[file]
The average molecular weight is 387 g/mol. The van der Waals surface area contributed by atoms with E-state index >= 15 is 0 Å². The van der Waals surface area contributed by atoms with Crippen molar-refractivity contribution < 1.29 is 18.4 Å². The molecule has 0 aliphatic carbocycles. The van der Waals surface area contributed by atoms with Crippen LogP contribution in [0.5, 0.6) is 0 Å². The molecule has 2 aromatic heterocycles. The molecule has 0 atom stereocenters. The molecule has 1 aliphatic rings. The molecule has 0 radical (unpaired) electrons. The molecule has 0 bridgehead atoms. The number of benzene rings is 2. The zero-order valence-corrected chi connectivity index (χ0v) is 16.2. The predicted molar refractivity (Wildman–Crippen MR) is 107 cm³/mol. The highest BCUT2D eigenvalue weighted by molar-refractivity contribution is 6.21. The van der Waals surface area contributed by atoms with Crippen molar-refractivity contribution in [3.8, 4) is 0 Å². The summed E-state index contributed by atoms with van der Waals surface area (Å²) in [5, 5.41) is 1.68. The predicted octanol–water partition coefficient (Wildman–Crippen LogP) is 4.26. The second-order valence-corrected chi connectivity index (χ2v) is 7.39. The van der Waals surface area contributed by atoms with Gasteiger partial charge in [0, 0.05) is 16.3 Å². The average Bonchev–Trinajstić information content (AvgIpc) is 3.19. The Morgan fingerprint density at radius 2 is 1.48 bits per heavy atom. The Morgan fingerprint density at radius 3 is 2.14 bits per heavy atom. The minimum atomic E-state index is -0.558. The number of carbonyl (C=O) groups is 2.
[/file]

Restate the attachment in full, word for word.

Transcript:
The average molecular weight is 387 g/mol. The van der Waals surface area contributed by atoms with E-state index >= 15 is 0 Å². The van der Waals surface area contributed by atoms with Crippen molar-refractivity contribution < 1.29 is 18.4 Å². The molecule has 0 aliphatic carbocycles. The van der Waals surface area contributed by atoms with Crippen LogP contribution in [0.5, 0.6) is 0 Å². The molecule has 2 aromatic heterocycles. The molecule has 0 atom stereocenters. The molecule has 1 aliphatic rings. The molecule has 0 radical (unpaired) electrons. The molecule has 0 bridgehead atoms. The number of benzene rings is 2. The zero-order valence-corrected chi connectivity index (χ0v) is 16.2. The predicted molar refractivity (Wildman–Crippen MR) is 107 cm³/mol. The highest BCUT2D eigenvalue weighted by molar-refractivity contribution is 6.21. The van der Waals surface area contributed by atoms with Crippen molar-refractivity contribution in [3.8, 4) is 0 Å². The summed E-state index contributed by atoms with van der Waals surface area (Å²) in [5, 5.41) is 1.68. The predicted octanol–water partition coefficient (Wildman–Crippen LogP) is 4.26. The second-order valence-corrected chi connectivity index (χ2v) is 7.39. The van der Waals surface area contributed by atoms with Gasteiger partial charge in [0, 0.05) is 16.3 Å². The average Bonchev–Trinajstić information content (AvgIpc) is 3.19. The Morgan fingerprint density at radius 2 is 1.48 bits per heavy atom. The Morgan fingerprint density at radius 3 is 2.14 bits per heavy atom. The minimum atomic E-state index is -0.558. The number of carbonyl (C=O) groups is 2.